Just booked The Mobile Disc Golf Experience at two more events this summer --- one in Pennsylvania and the other... http://t.co/Vt1odU5pZY
- Monday Mar 10 - 7:43pm
We are sending out EDGE Curriculum to a 4-H Summer Camp in Pennsylvania and a prep school in Massachusetts today.... http://t.co/f3WucMwIqR
- Monday Mar 10 - 2:10pm
Excited to announce that Explore Disc Golf's Brian Giggey will be a session leader and presenter at the inaugural... http://t.co/CIAN1hJY7o
- Friday Mar 7 - 4:15pm
We posted a reall neat interview with John Houck the other --- conducted by All Things Disc Golf. He brought up a... http://t.co/V9QnfINVRi
- Thursday Mar 6 - 4:57pm
Interested in disc golf course design? Check out this interview with John Houck, Houck Design! http://t.co/yF8YxGtyKT
- Wednesday Mar 5 - 6:44pm
Tee pad selection is a very popular discussion in the stages of creating a disc golf course, as there are a variety of factors that come in to play. Some of the factors include, but are not limited to, budget, popularity, ability to relocate, impact on the environment and installation time. All of these factors should be weighed equally in making the decision on which type of tee pads you are going to implement on your course, but we are going to take a more in depth look at two of these factors: ability to relocate and impact on the environment, and weigh each of them carefully on a variety of tee pad options.
The first option for a disc golf tee pad is concrete. Concrete is a very popular choice as it gives players a durable launching pad that provides traction yet, is still easy to clear. While concrete can be competitively priced, there is still the need for lumber frames, re-bar and a lot of labor. Two of the serious disadvantages of concrete are both its inability to relocate and its impact on the environment. If you have a course that is set in stone where tee pads will never move and expansion isn’t a viable option, then concrete is a solid choice, but you still need to address the environmental impact.
Concrete, along with other popular tee pad options such as rubber and pavers, is an impervious surface similar to a building roof, parking lot or paved road. Impervious surfaces are frowned upon when taking the environment into consideration due to their effect on surrounding ecosystems. Let’s take the parking lot as an example. Oil that slowly leaks out of your car and onto the impervious surface of the parking lot will eventually be washed away by the rain. The rain, now containing all sorts of harmful elements, will eventually make its way into a culvert that is pumped into a nearby stream. These elements that were collected by the rain on the impervious surface will cause detrimental effects on the flora and fauna in and around the stream.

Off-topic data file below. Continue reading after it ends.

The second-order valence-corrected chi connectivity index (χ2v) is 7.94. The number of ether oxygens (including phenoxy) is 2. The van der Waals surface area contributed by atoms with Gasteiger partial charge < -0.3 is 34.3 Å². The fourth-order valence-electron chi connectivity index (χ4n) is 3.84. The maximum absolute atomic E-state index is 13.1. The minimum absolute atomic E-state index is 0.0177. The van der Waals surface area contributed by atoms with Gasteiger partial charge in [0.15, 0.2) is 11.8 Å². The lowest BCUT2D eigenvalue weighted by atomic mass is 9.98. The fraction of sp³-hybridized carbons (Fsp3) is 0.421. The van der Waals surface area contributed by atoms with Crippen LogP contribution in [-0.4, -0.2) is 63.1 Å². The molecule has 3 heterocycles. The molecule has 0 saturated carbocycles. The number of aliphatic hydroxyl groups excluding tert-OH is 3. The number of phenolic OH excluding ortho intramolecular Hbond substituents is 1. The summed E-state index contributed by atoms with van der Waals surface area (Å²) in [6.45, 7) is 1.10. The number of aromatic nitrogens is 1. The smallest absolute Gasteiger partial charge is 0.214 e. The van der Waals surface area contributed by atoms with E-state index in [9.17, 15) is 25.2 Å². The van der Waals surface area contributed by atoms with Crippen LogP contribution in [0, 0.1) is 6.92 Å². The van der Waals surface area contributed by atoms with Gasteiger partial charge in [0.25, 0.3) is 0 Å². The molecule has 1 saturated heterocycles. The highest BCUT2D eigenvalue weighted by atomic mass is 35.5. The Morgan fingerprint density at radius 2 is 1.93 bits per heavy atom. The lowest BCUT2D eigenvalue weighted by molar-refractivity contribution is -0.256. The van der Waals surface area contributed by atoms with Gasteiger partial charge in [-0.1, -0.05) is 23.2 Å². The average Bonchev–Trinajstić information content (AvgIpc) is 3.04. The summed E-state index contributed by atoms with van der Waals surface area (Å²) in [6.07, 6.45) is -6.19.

While you may be thinking, “there won’t be oil on our tee pad,” you have to realize that harmful elements are tracked in various ways, one of them being pedestrian traffic. Even if that’s not enough to make you think; any and all efforts to reduce impervious surfaces should be taken. The popularity of rain gardens, green roofs, and parking lot swales have sky rocketed — all common sights in any “green” project as they focus on the simple fact of getting water to infiltrate the earth as fast as possible; eventually re-charging the water table. That being said, concrete, rubber and paver tee pads aren’t all bad. They do have their place in the sport, as their communal footprint is still smaller than a tennis court, and since they are stand alone entities, they are much less harmful than said tennis court or any other impervious surface with a large square footage.
If your course is looking for a more professional representation of their tee pad, one option worth exploring are pervious pavers. These pavers are very similar in scale and functionality to regular pavers that are seen on tee pads like Tully Lake Disc Golf Course in Royalston, MA or any common residential walkway, but they help infiltrate the rainwater into the earth instead of collecting and sheeting off like standard pavers, concrete or rubber. These pavers come in a variety of forms — some have small “holes” that will need to be filled with stone dust level off the surface, while others have the appearance of a brick, yet infiltrate water through cracks and pores. Either way, players can still receive a firm footing since the overall tee pad is that off a concrete paver.
While pervious pavers have some tremendous environmental benefits, they do need to be properly installed to make sure they are safe for play. If the base isn’t properly constructed, pavers can shift, lose grade and become tripping hazards, but if a geo-textile fabric is installed in conjunction with proper landscape construction techniques, it should deter from any “heaving” that may cause an unsafe surface. Similar to rubber tee pads, pervious paver tee pads can be relocated without any lose of material. While you may think of your time and energy as wasted in the initial construction, all pavers, edging and under base can be saved and used in the new location of the tee pad.
As expressed earlier in this article, there are several factors to think about when installing tee pads on a disc golf course, and we only touched on a few here. Concrete and rubber tee pads are incredibly nice to play on, but have both positives and negatives in terms of ability to relocate and impact on the environment. Natural tee pads, if done correctly, can really outweigh all other types of tee pads as they are cost effective, can be relocated without a trace, and help recharge the water table with infiltration of water through reduced impervious surface. We use the term “reduced” because compacted soil — especially clay-type makeup — are in theory impervious, so think about creating your tee pads with a small pitch to help water move away from the flat teeing area and into a nearby swale where the water can slowly infiltrate into the earth.